Physical therapy is vital to healing after spinal surgery. Stretches and strengthening exercises help someone to get back their range of motion, balance, and control. You’re going to have to strengthen those muscles that were just operated on to get back to full capacity, and physical therapy will help with that.
Popular Types of Spinal Surgery Physical Therapy
There are many types of physical therapy. The ones we have listed here are ones that may be required after surgery, but this varies from person to person. Spinal surgery physical therapy will likely consist of:
- Aerobic Exercises – After a spinal surgery are often recommended to improve conditioning and blood flow
- Resistance Exercises – These will be necessary for most people to help build their back and their core muscles.
- Body Ball Exercises – A stability ball will be used for these exercises. You may be asked to sit on an exercise ball and do muscle exercises such as hip rotations to help loosen tight back muscles and to help make your back more agile. This region of the body being weak is one thing that may contribute to your back pain.
- Biofeedback Guided Therapy – As you complete your exercise repetitions, if you use biofeedback machines, you’ll get immediate feedback.
Physical Therapy Steps
Physical therapy after spinal surgery is imperative to your health. It’s usually a good tool to help anyone build and strengthen the muscles that were the initial cause of pain and disc issues. The first part of spinal surgery physical therapy is a physical therapy evaluation. Those may include, but are not limited to:
- Taking medical history. Your physical therapist will first take either a verbal or written history. You’ll be asked questions about how the injury occurred, how you’re feeling right now, and if there were any complications after the procedure. This is a good time to bond with and get to know your therapist.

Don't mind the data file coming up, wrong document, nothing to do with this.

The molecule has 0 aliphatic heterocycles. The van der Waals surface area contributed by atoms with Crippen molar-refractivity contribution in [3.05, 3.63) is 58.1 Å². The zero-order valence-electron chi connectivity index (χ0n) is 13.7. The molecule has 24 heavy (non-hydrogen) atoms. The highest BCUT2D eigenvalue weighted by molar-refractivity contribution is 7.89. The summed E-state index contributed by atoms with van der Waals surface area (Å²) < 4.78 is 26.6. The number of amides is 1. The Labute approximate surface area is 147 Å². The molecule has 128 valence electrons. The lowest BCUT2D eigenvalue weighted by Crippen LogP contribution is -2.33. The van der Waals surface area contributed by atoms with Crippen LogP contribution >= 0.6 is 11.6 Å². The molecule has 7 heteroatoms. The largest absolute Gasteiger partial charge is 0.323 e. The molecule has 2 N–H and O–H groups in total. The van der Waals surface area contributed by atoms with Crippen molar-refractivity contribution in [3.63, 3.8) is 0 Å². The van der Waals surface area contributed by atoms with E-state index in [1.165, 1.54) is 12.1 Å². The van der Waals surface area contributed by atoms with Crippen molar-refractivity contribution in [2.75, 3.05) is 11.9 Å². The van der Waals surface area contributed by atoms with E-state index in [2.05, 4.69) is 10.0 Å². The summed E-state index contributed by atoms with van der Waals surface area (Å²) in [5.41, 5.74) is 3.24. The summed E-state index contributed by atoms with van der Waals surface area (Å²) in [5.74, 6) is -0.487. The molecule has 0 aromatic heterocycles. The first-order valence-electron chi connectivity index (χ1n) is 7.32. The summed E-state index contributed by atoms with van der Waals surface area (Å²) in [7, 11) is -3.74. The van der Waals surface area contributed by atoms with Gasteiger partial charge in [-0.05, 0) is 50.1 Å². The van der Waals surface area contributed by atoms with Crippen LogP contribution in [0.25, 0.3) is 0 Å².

- Range of motion is measured. Your therapist may use machines such as an inclinometer for a goniometer to measure your range of motion throughout therapy.
- Strength will be measured during your first visit. Your physical therapist will measure your physical strength and weaknesses. If you’d had muscle weakness or muscle paralysis from nerve compression, they’d measure those muscles. The strength of your back and abdominal muscles may be checked, and hip and thigh muscles and muscles in the lower leg may also be assessed.
- Postural assessment will likely be done by your physical therapist. That means that they will look at your spike when you’re standing and sitting. If necessary, they will help you adopt and maintain the proper posture while standing and sitting.
- Scar tissue assessment (if necessary) will be done by your physical therapist to make sure that skin or scar tissue isn’t causing problems or restricting your range of motion in any way.
- Neurological screening will likely also be performed. This is where your physical therapist may test your reflexes with a light hammer and your ability to tell the difference between a “light” or soft touch and pressure.
- Flexibility assessments will be done after surgery. This is where your physical therapist will assess muscle groups like hamstrings, quadriceps, and calf muscles.
- Functional assessments where your physical therapist will go over your overall function after you’ve had surgery. These are important as they help determine your physical therapy goals. This is where your physical therapist assesses questions like -can you work? Can you drive? Can you participate in your normal activities? Is your function limited in any way?
Your physical therapist will help you stay on track with how well you’re following and able to follow your directed protocol.
When to Start Spinal Surgery Physical Therapy
Your physical therapist will work with you to determine risk factors that you may face in the future and to come up with a prevention plan. You should wait to start physical therapy until 4-6 weeks after your spinal surgery. Depending on any post-surgery complications such as an infection or heavy bleeding, you may need to wait even longer before starting spinal surgery physical therapy. Physical therapy sessions can last from three weeks to as long as even six weeks post-surgery.
Contact Florida Spine Associates
Your doctor will most likely be the one that’s going to prescribe either a surgical or a non-surgical rehabilitation plan regarding the medical problems that you’re experiencing with your back. However, you can contact us to set up a consultation and allow us to tailor a treatment plan to suit your needs.